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Authorities demand safety upgrade for nuclear plant plan

Finland's Radiation and Nuclear Safety Authority (STUK) is demanding safety upgrades to plans for the construction of a nuclear plant by power consortium Fennovoima. STUK says that a facility on offer from Russia's Rosatom will need modifications in order to meet Finnish safety standards.

Fennovoiman havainnekuva Hanhikivenniemelle sijoitettavasta ydinvoimalaitoksesta.
Design concept for Fennovoima's nuclear plant at Pyhäjoki. Image: Fennovoima

With progress reported in the Fennovoima-Rosatom plant project, Finland's Radiation and Nuclear Safety Authority (STUK) will again be scrutinizing safety factors.

STUK issued a preliminary safety assessment of the envisaged plant in 2009. That review found that the Rosatom AES-2006 pressurized water reactor facility did not meet all Finnish safety standards.

The report noted that the original plans for the plant did not take into consideration internal events such as flooding and fires, or external phenomena such as unusual weather and earthquakes. It also found that provisions for external manmade events, including the impact of aircraft or industrial accidents were not up to standard.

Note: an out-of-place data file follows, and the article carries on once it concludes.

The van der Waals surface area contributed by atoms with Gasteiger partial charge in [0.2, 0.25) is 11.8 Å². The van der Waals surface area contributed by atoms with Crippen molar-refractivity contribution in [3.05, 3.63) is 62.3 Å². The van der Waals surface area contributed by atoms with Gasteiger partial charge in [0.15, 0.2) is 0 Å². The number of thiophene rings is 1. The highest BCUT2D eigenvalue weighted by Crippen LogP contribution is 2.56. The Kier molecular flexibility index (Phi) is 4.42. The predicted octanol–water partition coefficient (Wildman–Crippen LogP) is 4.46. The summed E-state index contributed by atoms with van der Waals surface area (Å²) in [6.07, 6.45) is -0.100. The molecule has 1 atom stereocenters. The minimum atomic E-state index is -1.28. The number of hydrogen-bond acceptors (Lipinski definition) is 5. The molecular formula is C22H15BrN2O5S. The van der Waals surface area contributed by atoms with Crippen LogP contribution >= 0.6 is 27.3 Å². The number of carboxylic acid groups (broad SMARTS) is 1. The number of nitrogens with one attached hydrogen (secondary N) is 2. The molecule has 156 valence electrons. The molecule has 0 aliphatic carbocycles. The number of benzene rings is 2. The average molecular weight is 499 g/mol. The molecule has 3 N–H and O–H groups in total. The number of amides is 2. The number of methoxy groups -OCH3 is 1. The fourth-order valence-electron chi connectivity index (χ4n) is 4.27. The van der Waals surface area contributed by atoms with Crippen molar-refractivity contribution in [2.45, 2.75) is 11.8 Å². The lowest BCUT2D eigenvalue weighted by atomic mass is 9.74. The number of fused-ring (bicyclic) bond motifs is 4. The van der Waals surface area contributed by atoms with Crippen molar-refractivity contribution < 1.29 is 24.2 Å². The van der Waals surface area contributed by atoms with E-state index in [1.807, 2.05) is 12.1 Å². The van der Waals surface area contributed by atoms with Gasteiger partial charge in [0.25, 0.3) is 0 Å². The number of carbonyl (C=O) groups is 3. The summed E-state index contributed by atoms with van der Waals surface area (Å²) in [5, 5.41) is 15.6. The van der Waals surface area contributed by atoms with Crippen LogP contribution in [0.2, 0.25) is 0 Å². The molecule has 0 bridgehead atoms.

Deficiencies were also identified in plant automation, while the plant’s primary coolant circuit pressure control - the system designed to prevent a meltdown in the event of an accident - does not meet Finnish requirements.

Multi-stage process

Fennovoima says that the plant corresponds with IAEA and EUR requirements, and for licensing purposes it will be adapted to be in accordance with Finnish national safety standards. Costs have not been released. STUK estimates that the proposed alternatives can be redesigned so as to bring them into compliance.

After the Chernobyl nuclear catastrophe, Finland introduced a three stage approval process for new nuclear power plants. A plant must first obtain a decision-in-principle from Parliament, then construction permission from the government and finally an operating license from the government.

In addition to the safety issues raised by STUK, an environmental impact assessment will have to be brought up to date. And, it is still undecided if Parliament will have to once again debate its decision on giving a go-ahead.

 

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